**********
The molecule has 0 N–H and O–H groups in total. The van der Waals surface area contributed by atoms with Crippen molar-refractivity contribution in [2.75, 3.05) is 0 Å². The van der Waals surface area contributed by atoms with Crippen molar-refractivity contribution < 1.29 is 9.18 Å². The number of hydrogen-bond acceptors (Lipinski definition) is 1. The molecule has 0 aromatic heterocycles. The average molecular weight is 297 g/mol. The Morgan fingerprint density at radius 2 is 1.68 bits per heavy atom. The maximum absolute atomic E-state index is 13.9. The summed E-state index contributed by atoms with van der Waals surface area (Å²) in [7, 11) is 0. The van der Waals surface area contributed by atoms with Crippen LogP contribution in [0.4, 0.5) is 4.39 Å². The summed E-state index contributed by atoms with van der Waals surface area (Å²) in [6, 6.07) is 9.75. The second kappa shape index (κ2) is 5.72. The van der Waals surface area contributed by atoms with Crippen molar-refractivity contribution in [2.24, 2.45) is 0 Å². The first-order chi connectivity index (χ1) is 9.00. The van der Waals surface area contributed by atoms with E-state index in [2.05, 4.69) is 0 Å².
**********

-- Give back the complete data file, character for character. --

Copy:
The molecule has 0 N–H and O–H groups in total. The van der Waals surface area contributed by atoms with Crippen molar-refractivity contribution in [2.75, 3.05) is 0 Å². The van der Waals surface area contributed by atoms with Crippen molar-refractivity contribution < 1.29 is 9.18 Å². The number of hydrogen-bond acceptors (Lipinski definition) is 1. The molecule has 0 aromatic heterocycles. The average molecular weight is 297 g/mol. The Morgan fingerprint density at radius 2 is 1.68 bits per heavy atom. The maximum absolute atomic E-state index is 13.9. The summed E-state index contributed by atoms with van der Waals surface area (Å²) in [7, 11) is 0. The van der Waals surface area contributed by atoms with Crippen LogP contribution in [0.4, 0.5) is 4.39 Å². The summed E-state index contributed by atoms with van der Waals surface area (Å²) in [6, 6.07) is 9.75. The second kappa shape index (κ2) is 5.72. The van der Waals surface area contributed by atoms with Crippen molar-refractivity contribution in [2.24, 2.45) is 0 Å². The first-order chi connectivity index (χ1) is 9.00. The van der Waals surface area contributed by atoms with E-state index in [2.05, 4.69) is 0 Å².